Swanson says one of the best ways to avoid a breakdown in communication is to address a client’s expectations regarding communications from the outset. “I explain in every initial meeting with a client that it is never premature to have questions. However, it is often premature to have answers. It is very important to explain why there may not be an applicable answer at that time.”
Good communication doesn’t depend on what you say to your client. It’s based on what the client hears. Talk in a way your clients will understand.
“It’s also important to remember that the same question is likely going to be asked on multiple occasions. Clients typically do not understand why it takes so long for their cases to be resolved. Some clients will be more persistent than others. The worst thing an attorney can do is fail to respond to messages left by a client in a timely manner. When a client leaves a message for me while I am unavailable, I attempt to return that call on the same day.”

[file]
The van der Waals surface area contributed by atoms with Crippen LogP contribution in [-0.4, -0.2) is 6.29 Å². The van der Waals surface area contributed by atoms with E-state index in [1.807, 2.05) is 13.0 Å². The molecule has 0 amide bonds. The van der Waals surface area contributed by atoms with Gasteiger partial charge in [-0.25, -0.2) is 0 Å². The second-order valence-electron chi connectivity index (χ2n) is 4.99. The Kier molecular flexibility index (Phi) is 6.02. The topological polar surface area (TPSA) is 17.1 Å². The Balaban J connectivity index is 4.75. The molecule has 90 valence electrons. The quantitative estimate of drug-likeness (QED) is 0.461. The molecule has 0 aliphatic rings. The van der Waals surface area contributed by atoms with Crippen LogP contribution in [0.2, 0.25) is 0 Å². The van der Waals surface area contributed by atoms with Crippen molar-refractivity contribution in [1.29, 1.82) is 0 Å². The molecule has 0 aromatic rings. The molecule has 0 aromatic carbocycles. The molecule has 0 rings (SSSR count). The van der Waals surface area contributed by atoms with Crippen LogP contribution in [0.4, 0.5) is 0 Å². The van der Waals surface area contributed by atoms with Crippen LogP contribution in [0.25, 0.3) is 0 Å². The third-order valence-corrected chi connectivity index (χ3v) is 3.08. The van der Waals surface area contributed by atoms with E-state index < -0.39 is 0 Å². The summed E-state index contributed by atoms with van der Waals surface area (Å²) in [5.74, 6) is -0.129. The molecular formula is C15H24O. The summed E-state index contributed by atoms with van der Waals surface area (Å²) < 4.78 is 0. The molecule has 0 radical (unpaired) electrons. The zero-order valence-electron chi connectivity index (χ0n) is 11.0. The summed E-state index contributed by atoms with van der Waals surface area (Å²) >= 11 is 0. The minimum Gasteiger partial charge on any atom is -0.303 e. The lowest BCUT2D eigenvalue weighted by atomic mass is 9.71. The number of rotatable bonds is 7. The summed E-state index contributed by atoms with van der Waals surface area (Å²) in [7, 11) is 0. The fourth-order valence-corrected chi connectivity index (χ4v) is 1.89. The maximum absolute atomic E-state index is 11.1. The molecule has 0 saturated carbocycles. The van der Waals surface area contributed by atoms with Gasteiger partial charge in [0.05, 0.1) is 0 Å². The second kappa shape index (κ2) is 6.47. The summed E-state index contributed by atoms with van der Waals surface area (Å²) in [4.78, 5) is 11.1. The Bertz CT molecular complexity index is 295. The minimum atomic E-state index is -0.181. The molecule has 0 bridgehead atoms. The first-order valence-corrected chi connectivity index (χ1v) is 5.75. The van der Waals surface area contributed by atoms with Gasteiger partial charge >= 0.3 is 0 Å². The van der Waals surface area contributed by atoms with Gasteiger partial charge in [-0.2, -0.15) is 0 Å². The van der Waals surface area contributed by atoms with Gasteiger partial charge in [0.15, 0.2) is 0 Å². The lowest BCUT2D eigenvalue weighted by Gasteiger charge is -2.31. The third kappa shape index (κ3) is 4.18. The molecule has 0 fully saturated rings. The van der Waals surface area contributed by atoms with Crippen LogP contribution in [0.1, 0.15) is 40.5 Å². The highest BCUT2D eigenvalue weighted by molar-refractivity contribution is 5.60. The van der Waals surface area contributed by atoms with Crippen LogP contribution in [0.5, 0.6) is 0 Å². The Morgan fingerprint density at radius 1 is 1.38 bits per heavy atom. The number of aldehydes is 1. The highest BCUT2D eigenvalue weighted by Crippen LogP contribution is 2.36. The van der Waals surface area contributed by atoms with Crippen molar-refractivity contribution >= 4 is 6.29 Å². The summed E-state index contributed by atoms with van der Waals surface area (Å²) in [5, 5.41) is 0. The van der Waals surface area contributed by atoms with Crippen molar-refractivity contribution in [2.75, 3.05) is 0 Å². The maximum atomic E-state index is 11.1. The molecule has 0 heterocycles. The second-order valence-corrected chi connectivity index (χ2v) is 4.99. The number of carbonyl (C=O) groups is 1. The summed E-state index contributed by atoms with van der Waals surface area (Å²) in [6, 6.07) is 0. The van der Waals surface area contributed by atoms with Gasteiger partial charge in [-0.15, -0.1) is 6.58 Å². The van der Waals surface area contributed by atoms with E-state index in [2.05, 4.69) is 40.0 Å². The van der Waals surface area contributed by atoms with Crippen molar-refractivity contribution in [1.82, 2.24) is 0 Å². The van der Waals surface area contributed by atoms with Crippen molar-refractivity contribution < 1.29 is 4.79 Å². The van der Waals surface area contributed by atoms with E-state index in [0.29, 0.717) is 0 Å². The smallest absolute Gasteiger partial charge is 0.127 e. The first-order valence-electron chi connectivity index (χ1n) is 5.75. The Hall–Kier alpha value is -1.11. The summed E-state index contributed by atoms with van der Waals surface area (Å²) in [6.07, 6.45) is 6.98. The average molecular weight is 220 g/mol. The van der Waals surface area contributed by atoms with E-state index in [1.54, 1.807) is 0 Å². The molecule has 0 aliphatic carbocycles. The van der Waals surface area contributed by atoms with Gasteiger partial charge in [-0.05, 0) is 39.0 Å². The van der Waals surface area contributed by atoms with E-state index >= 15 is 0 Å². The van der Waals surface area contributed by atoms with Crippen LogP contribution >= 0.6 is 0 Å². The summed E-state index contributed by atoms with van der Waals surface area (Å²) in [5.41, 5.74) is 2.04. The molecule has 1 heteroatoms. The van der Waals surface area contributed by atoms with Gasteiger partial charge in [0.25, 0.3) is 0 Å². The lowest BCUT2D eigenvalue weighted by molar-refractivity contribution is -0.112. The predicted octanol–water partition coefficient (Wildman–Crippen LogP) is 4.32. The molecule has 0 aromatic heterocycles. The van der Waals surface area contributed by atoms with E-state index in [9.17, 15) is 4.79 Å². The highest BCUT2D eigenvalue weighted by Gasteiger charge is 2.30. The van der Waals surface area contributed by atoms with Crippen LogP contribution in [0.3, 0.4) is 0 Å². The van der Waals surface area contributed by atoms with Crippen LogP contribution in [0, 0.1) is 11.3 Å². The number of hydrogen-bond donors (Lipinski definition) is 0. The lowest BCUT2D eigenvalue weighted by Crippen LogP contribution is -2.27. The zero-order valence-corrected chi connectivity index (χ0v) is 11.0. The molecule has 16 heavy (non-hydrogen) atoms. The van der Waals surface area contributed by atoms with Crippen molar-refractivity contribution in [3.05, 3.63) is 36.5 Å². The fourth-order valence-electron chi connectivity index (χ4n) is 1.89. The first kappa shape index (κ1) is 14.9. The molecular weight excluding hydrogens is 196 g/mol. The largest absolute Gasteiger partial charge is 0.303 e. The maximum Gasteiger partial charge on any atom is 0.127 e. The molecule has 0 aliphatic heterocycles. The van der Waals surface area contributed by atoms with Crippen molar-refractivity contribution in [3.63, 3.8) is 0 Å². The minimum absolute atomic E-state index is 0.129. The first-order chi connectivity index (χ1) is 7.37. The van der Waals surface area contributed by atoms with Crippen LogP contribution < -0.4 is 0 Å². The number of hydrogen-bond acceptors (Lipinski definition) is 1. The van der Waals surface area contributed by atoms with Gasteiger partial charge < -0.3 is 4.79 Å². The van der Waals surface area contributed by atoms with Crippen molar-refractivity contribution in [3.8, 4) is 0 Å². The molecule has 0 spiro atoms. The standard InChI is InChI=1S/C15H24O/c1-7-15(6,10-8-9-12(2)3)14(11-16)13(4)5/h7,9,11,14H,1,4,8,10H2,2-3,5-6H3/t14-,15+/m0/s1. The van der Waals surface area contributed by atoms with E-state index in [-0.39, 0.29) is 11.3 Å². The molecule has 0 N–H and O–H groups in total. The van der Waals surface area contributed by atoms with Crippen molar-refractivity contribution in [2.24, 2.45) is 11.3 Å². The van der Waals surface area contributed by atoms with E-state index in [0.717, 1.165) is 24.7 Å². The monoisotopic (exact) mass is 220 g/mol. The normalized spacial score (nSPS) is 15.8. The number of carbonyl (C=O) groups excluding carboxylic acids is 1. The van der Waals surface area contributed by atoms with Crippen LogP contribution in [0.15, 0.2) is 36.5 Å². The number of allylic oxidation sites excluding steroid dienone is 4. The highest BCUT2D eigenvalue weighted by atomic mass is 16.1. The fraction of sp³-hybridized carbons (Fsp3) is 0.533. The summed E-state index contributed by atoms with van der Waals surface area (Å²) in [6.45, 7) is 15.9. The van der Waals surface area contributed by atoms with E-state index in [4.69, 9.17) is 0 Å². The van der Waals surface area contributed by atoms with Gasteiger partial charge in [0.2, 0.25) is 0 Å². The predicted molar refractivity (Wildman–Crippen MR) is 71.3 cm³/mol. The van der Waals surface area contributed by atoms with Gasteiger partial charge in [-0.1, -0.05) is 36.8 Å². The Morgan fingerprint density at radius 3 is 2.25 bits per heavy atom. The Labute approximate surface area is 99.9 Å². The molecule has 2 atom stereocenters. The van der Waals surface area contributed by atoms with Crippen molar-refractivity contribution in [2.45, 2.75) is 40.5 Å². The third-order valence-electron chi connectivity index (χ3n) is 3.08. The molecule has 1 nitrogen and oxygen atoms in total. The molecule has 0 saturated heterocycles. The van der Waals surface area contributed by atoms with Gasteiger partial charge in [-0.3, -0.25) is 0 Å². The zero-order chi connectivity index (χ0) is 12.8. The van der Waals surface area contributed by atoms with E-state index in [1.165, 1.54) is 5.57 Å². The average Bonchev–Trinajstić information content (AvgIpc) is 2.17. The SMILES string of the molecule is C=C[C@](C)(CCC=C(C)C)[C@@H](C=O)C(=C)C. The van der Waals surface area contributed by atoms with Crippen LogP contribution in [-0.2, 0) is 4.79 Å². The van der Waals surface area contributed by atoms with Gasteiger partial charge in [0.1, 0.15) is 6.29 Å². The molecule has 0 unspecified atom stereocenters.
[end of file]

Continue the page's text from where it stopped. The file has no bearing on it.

I say it often at WILMIC’s risk management seminars. The world has changed from the days when clients had blind faith in what their lawyers were telling them. Clients today are more likely to be educated, especially with self-help internet sites and other electronic information available to them at the click of a mouse or the touch of a smartphone screen. Today, they are more likely to want to be actively involved in their case and understand the process. And they have higher expectations, not only regarding the information they will receive, but also how quickly they get it and their overall customer service experience.
Good communication doesn’t depend on what you say to your client. It’s based on what the client hears. Talk in a way your clients will understand. And, Williams adds, “Use engagement letters and concluding letters. Tell your client what you hope to accomplish at the outset. At the end, recite what was done, or not done, and whether there is anything left to do. And of course, document your communications.”
So, resolve to communicate well with your clients. Be responsive, follow up with clients when necessary, clearly identify your expectations as well as those of your clients, document your communication with your clients, and above all, speak in a language clients understand. Understanding why something is the way it is makes it easier to accept and rationalize rather than just being told “that’s the way it is.”